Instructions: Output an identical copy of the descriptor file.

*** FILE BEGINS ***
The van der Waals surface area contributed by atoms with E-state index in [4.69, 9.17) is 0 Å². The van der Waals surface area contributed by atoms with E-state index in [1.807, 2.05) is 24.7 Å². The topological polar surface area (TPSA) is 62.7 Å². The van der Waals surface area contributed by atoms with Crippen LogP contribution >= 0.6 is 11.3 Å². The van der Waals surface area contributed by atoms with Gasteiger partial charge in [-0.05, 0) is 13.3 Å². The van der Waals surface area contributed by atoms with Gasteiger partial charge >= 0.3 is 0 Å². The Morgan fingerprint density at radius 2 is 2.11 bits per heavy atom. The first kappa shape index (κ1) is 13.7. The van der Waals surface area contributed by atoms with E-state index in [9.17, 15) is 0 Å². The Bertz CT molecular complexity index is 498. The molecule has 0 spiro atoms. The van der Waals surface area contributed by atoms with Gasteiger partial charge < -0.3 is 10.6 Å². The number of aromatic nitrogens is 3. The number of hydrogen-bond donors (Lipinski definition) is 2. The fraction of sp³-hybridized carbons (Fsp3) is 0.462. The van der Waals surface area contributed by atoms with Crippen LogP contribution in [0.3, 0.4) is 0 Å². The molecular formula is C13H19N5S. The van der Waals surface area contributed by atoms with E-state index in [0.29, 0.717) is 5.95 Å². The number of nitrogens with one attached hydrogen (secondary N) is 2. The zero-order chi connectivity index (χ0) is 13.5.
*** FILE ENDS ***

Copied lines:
The van der Waals surface area contributed by atoms with E-state index in [4.69, 9.17) is 0 Å². The van der Waals surface area contributed by atoms with E-state index in [1.807, 2.05) is 24.7 Å². The topological polar surface area (TPSA) is 62.7 Å². The van der Waals surface area contributed by atoms with Crippen LogP contribution >= 0.6 is 11.3 Å². The van der Waals surface area contributed by atoms with Gasteiger partial charge in [-0.05, 0) is 13.3 Å². The van der Waals surface area contributed by atoms with Gasteiger partial charge >= 0.3 is 0 Å². The Morgan fingerprint density at radius 2 is 2.11 bits per heavy atom. The first kappa shape index (κ1) is 13.7. The van der Waals surface area contributed by atoms with E-state index in [9.17, 15) is 0 Å². The Bertz CT molecular complexity index is 498. The molecule has 0 spiro atoms. The van der Waals surface area contributed by atoms with Gasteiger partial charge < -0.3 is 10.6 Å². The number of aromatic nitrogens is 3. The number of hydrogen-bond donors (Lipinski definition) is 2. The fraction of sp³-hybridized carbons (Fsp3) is 0.462. The van der Waals surface area contributed by atoms with Crippen LogP contribution in [0.3, 0.4) is 0 Å². The molecular formula is C13H19N5S. The van der Waals surface area contributed by atoms with E-state index in [0.29, 0.717) is 5.95 Å². The number of nitrogens with one attached hydrogen (secondary N) is 2. The zero-order chi connectivity index (χ0) is 13.5.